If you’re looking for some quick information on consolidating your student loans, Blueprint for Financial Prosperity has written a brief overview. Husband and I consolidated our student loans a few years back (separately, though). I was not aware that new student loans (those taken out after July 1, 2006) were already at a locked interest rate. Good information for those of us currently or previously in school.


Gather Little by Little wrote about low-cost, easy-to-prepare meals.  We love making pancakes for dinner.  Yum!


With that, I’m off to make dinner (chicken fajitas are on the menu tonight, but that homemade mac & cheese recipe GLBL posted a link to sure sounds yummy).  Have a great week!

Welcome CFHusband Readers

If you found my link from Nate’s blog over at CFHusband, welcome! I haven’t been here too long, so there isn’t a whole lot to read, but if you like what you do see, keep checking back. If you’d leave me a comment with a link, I’d love to look at your website.


If you didn’t come here from Nate’s blog, you really ought to check it out. His wife has cystic fibrosis and had a lung transplant a few months back, not too long after giving birth to their (very premature) daughter. Both his wife and daughter are doing amazingly well now. It’s an awesome story demonstrating how God can take really tough stuff and use it to benefit many, many people. Because of Nate, Tricia, and Gwyneth, countless people have learned (more) about organ donation, cystic fibrosis, and premature birth. Check it out! (Nate is also a talented photographer and shares many of his photos on his blog.)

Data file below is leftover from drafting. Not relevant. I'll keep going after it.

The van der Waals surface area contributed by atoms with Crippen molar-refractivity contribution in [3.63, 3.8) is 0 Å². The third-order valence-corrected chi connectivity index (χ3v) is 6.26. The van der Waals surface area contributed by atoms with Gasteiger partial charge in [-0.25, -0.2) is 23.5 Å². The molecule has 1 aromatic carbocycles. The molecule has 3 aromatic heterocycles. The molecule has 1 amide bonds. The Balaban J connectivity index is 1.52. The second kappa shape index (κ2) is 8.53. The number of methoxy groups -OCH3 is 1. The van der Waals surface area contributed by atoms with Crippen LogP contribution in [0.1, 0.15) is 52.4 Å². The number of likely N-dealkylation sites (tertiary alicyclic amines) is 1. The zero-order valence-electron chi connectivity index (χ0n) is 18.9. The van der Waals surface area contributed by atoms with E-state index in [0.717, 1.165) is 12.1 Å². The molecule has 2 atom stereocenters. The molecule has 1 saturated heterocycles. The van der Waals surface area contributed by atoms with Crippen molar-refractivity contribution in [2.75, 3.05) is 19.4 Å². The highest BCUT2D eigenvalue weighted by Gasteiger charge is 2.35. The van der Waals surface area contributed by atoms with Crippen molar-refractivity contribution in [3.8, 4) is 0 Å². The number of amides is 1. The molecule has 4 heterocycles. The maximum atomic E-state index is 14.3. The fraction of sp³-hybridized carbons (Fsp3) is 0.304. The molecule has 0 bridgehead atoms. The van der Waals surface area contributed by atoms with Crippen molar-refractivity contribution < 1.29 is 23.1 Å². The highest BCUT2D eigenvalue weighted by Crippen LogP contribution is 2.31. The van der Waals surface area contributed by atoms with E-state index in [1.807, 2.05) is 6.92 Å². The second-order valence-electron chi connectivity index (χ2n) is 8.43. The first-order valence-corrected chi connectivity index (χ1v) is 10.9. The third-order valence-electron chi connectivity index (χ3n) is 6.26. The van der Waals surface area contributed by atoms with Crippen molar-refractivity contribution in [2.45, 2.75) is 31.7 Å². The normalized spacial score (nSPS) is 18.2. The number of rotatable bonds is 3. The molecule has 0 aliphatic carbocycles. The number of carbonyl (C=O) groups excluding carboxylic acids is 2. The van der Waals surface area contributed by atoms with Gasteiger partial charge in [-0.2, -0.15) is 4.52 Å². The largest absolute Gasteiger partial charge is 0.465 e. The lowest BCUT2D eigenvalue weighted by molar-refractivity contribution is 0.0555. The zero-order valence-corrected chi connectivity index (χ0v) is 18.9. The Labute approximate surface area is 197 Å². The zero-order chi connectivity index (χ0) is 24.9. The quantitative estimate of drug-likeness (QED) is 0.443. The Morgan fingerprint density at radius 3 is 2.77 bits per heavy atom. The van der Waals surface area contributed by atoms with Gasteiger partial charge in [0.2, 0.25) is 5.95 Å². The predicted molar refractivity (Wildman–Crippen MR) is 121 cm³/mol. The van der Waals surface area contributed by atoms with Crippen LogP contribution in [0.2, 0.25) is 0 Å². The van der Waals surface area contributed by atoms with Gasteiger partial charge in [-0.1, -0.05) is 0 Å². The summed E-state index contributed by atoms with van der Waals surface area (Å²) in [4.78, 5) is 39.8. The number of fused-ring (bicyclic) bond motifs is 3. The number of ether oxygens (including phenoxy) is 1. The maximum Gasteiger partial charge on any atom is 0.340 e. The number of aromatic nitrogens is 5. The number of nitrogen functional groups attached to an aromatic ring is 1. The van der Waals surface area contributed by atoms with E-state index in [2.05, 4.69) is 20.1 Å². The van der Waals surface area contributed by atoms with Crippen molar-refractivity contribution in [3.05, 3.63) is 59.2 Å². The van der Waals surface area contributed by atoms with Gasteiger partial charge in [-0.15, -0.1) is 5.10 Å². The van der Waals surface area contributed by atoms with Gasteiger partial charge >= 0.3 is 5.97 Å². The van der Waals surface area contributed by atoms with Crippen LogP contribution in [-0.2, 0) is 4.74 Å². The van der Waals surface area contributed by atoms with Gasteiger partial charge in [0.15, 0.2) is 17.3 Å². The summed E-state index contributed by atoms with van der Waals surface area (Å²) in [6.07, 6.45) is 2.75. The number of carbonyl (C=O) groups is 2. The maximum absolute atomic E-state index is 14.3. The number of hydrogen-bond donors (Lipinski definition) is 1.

Mrs. Micah’s Single Step Personal Finance Challenge: Grocery Budget

Mrs. Micah has given her readers a challenge: “Find one step you can take to make your financial system better or more organized.” We all have areas of our budget that need improvement, and we’re no exception. Our grocery budget category often causes us problems and needs some “fixing”. This month, I’ll work on making our grocery budget “work” more efficiently for us – first by identifying what the problem is and then by coming up with solutions to try out.


First, the problem(s): We overspend our grocery budget pretty much every month (Husband says that means we have it budgeted wrong and he’s probably right. However, I am ever-hopeful that we can spend less on food than we do, but it’s really not practical at this point). This is due to a couple of things: 1) We (I) usually spend a lot on groceries at the very beginning of the month. We’re running low on basics at that point and I often find good sales on things we use. 2) Much of what I buy takes some bit of forethought, planning, and preparation and with our schedules, we can’t always use the food I’ve bought in the time we have to prepare it so we end up eating out.


Now, the (possible) solutions: 1) Instead of viewing our grocery budget as $400 per month, I could break it down and limit us to either $200 every two weeks or $100 per week. Doing that should help fix the problem of spending a big chunk of the budget at the beginning of the month. 2) Husband and I could sit down and come up with meal ideas that we find to be a good balance between healthy/fresh and convenient. From there, I will have a better idea of what to buy when I get groceries. Husband often tells me to buy easy to prepare food, but that’s so vague to me that I end up getting my usual stuff and then we’re stuck again. 3) We could also plan a “cooking day” where we cook up a bunch of meals for the week/month and then freeze or otherwise store them as appropriate. While I like this idea, it just isn’t convenient for us right now.


We’ll probably have to wait until August, or even September to see how these ideas really work, because the next two weeks are super busy for me and then I’ll be out of town for two weeks. We can still try and work the ideas in a bit, but we won’t be able to really test them out until mid-August or even September. Feel free to check in with me and ask how it’s going, though!